Small ‘forest’ is shifted 20 miles in pioneering eco-project
- Flagship Group moves 49 trees from the site of a future affordable homes development
- The trees, including 39 English oaks, have been re-planted in woodland at Bury St Edmunds
- Pioneering project could be a model for future tree transfers
From left, Flagship Services arborists Fin Heywood and Peter Goulding, arboriculture services manager Dan Curtis, health and safety manager Jamie Craigie-Williams and environmental and sustainability manager Victoria Kruger with the first English oak tree moved to Greens Wood, behind Samphire Homes’ Bury St Edmunds headquarters, Coppice House.
Moving a pot plant is easy enough, but what about shifting a small forest?
That’s what a team from Flagship Services - the repairs and maintenance arm of housing provider Flagship Group – set out to do when called upon to clear a site at Vinces Road in Diss, where 35 affordable homes are due to be built.
Wanting to find a way to save the trees growing there, Flagship’s arboriculture services manager Dan Curtis led a pioneering project to transplant 39 English oaks, nine hawthorns and one field maple to another site 20 miles away.
Mr Curtis said: “At first it seemed like a bit of a mad idea. But the trees had to be removed from the site one way or another, so it made sense to have a go at it.”
The week-long operation saw the trees lifted out of the ground using a specialised ‘tree spade’ before they were loaded on to a lorry for the journey to woodland next to Coppice House in Greenwood Court, Bury St Edmunds - the headquarters of Flagship's housing association subsidiary, Samphire Homes.
The Flagship Services team lifting an English oak out of the ground at Vinces Road, Diss
The woodland, called Greens Wood, is subject to a blanket Tree Preservation Order, and Mr Curtis said the ‘newcomers’ should have every chance of success.
He said: “We don’t expect all of the trees to thrive in their new location, but it has still been worth attempting for the environmental gains we are going to make.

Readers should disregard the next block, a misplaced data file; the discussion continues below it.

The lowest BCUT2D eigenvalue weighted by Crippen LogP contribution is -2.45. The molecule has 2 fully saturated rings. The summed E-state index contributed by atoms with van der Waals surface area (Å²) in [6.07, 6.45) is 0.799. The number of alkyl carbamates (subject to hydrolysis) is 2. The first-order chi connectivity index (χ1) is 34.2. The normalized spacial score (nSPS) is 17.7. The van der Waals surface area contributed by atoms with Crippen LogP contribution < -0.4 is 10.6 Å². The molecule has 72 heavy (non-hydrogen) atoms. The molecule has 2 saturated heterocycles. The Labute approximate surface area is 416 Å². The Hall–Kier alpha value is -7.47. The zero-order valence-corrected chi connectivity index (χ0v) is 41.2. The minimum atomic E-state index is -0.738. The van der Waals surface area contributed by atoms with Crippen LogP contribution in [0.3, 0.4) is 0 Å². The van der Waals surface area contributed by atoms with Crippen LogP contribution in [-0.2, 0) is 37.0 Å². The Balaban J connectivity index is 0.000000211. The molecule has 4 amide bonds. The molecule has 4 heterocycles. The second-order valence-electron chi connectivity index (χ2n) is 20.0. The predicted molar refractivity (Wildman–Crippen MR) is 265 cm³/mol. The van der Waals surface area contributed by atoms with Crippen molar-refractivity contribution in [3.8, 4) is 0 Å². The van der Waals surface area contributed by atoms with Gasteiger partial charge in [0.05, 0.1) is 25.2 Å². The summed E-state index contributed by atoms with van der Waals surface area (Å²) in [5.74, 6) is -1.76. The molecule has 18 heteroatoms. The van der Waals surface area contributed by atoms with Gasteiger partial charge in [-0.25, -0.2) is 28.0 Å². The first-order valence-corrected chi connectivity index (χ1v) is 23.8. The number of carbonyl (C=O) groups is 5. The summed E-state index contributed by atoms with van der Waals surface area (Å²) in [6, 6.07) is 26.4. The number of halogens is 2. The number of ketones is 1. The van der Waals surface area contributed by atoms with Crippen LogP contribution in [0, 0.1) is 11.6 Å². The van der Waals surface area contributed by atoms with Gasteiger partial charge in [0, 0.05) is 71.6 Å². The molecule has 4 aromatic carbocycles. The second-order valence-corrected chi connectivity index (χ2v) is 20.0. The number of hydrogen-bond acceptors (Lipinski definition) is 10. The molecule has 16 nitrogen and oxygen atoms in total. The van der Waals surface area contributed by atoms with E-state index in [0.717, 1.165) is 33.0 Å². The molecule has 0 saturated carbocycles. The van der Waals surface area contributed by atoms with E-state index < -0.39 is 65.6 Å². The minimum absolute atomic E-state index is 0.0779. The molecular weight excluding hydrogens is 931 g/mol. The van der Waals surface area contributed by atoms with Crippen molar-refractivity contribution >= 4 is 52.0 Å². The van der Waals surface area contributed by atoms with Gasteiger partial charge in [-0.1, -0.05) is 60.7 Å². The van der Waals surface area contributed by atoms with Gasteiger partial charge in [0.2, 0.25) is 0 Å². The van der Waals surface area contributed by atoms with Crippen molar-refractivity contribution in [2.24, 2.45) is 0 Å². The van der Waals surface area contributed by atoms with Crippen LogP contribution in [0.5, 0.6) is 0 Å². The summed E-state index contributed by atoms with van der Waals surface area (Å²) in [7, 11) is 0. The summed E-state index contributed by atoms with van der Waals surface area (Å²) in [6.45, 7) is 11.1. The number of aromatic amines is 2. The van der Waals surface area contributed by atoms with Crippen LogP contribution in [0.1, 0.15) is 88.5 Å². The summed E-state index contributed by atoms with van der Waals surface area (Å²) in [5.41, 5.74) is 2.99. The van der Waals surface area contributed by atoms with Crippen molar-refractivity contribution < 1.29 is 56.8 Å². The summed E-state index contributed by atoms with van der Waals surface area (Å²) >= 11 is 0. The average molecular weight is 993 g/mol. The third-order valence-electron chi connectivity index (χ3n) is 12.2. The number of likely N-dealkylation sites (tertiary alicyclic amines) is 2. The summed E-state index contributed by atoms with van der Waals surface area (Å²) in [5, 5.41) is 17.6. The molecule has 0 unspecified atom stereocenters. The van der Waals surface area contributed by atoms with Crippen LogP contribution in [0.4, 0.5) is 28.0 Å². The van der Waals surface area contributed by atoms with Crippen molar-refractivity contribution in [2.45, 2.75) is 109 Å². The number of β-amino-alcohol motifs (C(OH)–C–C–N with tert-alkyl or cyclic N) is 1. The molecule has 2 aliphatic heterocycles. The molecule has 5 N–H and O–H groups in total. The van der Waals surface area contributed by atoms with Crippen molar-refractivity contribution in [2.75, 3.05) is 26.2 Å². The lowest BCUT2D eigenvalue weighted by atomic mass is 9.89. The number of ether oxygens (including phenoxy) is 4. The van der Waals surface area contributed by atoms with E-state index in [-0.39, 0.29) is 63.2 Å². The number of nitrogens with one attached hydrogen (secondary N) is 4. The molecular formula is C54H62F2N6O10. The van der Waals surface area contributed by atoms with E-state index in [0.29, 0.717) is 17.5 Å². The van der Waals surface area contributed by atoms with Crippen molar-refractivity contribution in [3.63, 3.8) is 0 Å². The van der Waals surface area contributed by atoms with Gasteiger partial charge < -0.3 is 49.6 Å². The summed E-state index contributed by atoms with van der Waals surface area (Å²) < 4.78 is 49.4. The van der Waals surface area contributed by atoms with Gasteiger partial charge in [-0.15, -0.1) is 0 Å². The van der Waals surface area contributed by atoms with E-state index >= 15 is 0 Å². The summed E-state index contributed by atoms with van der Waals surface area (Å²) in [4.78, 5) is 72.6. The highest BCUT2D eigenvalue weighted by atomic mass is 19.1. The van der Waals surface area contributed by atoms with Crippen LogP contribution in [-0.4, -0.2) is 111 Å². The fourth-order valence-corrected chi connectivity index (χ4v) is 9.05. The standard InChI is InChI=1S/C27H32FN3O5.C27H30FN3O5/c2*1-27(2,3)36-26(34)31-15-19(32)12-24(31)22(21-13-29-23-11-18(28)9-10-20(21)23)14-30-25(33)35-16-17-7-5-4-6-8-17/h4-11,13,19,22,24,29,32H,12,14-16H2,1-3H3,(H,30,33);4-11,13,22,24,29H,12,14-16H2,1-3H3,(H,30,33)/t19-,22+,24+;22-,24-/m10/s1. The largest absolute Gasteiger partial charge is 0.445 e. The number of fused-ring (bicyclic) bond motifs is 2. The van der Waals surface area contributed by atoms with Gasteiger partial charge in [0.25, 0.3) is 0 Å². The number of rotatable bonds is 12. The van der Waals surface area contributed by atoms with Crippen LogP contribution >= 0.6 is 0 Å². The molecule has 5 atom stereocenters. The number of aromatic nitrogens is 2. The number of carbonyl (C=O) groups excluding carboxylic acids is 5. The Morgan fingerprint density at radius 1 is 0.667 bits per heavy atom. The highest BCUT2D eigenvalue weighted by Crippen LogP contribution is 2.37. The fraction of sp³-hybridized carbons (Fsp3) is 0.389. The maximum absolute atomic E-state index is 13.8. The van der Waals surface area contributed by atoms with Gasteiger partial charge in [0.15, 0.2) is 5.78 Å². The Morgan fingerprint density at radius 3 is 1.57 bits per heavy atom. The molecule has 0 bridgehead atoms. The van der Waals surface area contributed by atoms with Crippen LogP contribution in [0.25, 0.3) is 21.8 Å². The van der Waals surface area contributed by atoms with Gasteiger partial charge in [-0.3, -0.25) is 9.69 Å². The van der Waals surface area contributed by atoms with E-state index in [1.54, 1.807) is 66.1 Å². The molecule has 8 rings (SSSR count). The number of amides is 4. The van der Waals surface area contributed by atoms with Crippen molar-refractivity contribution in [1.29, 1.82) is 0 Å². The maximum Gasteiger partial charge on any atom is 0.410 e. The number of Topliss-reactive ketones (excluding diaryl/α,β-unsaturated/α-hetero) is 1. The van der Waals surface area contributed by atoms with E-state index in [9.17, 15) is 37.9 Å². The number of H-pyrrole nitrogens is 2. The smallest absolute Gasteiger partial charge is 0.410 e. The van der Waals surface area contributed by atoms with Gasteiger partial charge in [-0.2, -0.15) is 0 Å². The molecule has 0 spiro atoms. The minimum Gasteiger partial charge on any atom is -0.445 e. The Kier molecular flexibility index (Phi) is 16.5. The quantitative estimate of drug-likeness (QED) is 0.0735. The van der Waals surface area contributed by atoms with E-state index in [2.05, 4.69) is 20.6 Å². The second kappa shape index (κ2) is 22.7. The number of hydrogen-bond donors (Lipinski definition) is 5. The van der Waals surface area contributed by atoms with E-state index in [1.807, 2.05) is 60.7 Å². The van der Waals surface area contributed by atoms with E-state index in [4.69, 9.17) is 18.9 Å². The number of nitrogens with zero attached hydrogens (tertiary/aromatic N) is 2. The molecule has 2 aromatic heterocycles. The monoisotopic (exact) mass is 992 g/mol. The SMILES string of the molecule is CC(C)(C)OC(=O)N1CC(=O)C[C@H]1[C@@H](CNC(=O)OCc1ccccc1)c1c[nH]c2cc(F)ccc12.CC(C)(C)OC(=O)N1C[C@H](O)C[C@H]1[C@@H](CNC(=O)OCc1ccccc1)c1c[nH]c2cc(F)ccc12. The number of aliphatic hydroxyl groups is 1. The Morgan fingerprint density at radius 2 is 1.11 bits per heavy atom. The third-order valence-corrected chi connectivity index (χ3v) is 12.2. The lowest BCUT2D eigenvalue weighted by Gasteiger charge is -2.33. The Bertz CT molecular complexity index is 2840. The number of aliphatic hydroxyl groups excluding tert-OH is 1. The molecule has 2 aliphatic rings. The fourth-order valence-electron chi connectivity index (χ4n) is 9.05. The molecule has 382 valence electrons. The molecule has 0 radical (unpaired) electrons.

“It bodes well that we already have quite a few mature oaks on the site, which means the mycorrhizal fungus that these trees need to function is there too.
“The way we look after them over the next couple of years is going to be the key to it.”
The oaks are all 10ft-23ft (3m-7m) tall and are 10-15 years old. Mr Curtis said the value of the trees if bought from a nursery was over £60,000, but the operation to move them cost around £8,500.
He said he had never heard of another project like this, but, if successful, it could become a model for future tree transfers.
Flagship Services arboriculture services manager Dan Curtis at the site of the tree planting at Greens Wood, Bury St Edmunds
The woodland is a haven for wildlife including woodpeckers, owls, deer, and squirrels.
Flagship’s environmental and sustainability manager Victoria Kruger said the project highlighted Flagship Group’s commitment to improving its green spaces.
She said: "This fantastic initiative is aimed at saving valuable trees which would have otherwise been lost.
"As a landowner, we, at Flagship recognise that we have an important role in tackling the biodiversity crisis and contributing to the restoration of nature in the east of England.
"This is just one of a number of projects we have embarked on to regenerate land and transform unused green spaces into thriving wildlife habitats and accessible nature areas."
Facilities manager Danielle Golding said the new trees would contribute to efforts to transform Greens Wood into a sanctuary for Samphire’s staff to relax and work.
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Flagship Services arborists Peter Goulding and Fin Heywood planting one of the English oaks